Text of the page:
Finally, the average values of D/L of trawl nets fluctuated between 0.020 and 0.037 being slightly higher in the case of nets used in shrimp fisheries (seabob and pink shrimp) because the mesh sizes in both cases are lower (Table 2).
Performance patterns according to dynamic simulation
From the 26 nets characterized in the previous stage, eight nets were selected for a detailed performance analysis through dynamic simulation. Performance of three nets for demersal fishes, two for pink shrimp, two for sea-bob shrimp and one mixed net were simulated under the same use conditions of an industrial fleet in terms of footrope and warp length, amount of floats and trawl doors (Table 3). The average values of D/L of the trawl nets used for dynamic simulation fluctuated in a narrow range (0.023-0.031), which validate that the drag resistance obtained can be compared. All nets were simulated under speeds of 2, 2.5 and 3 knots.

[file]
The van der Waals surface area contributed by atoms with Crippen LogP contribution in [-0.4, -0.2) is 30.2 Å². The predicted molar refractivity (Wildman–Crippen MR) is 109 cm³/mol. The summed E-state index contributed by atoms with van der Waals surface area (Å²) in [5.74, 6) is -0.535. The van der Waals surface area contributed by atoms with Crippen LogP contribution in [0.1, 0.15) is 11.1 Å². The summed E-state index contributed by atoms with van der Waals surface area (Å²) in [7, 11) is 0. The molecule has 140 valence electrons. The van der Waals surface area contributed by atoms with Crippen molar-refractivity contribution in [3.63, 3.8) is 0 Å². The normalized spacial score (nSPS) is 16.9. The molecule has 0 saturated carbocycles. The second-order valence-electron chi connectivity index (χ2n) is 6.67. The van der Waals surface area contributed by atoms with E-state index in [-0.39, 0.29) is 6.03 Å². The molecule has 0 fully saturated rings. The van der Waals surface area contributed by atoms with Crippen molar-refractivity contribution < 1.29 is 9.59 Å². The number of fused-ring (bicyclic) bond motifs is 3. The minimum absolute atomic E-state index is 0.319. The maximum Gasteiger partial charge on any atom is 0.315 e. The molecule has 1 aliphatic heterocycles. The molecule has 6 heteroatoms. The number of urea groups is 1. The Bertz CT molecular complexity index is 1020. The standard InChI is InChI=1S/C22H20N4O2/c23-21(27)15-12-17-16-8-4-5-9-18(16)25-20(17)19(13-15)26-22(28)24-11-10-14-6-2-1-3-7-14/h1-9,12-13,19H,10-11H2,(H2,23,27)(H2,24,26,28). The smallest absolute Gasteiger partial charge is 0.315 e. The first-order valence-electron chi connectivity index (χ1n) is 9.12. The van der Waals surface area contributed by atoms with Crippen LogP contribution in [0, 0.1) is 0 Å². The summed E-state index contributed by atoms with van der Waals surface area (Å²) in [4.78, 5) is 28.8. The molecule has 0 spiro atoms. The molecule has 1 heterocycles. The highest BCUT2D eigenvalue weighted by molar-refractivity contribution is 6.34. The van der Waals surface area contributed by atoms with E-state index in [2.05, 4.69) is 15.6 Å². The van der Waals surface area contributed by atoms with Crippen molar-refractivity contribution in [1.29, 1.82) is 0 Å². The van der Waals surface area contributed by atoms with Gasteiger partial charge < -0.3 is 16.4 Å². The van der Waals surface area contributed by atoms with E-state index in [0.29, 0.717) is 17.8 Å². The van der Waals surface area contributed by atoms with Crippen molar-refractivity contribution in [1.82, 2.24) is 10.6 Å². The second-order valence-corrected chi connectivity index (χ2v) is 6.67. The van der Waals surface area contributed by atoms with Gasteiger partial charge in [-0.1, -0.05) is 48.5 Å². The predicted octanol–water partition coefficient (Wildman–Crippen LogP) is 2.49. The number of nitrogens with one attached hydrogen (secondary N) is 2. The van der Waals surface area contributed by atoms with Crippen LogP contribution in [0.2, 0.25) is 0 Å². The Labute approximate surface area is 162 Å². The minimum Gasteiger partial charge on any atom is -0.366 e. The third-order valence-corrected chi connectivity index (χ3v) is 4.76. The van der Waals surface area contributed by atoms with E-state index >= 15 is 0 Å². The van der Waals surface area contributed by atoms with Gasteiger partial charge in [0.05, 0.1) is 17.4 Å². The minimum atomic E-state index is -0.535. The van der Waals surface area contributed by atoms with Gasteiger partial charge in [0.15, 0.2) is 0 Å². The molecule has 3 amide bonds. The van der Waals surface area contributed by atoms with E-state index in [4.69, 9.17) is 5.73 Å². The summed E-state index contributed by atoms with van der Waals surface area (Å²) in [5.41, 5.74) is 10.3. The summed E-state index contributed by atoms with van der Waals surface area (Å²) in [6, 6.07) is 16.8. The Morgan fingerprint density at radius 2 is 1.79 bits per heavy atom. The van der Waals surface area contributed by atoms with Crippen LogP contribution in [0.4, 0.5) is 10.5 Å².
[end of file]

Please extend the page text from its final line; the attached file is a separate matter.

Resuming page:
The first performance indicator used in the analysis corresponded to the aspect relation of the net's mouth, this is, the proportion between the mouth height and the wing-end spread. It was verified the existence of a consistent pattern showing that, the height magnitude of the nets used to catch sea-bob shrimp, pink shrimp and the mixed nets ranges between 10.5 and 13.1% of the wing-end spread according to the trawl speed used (Table 4). This allows classifying these as low height nets. This percentage is lower than the one observed in nets for demersal fishes, where the mouth height is higher and represents between 17.3 and 26.6% of the wing-end spread (Table 4), corresponding to higher vertical height nets. In all cases, the mouth height is higher when the trawl speed is low due to the lesser force of the trawl doors spread.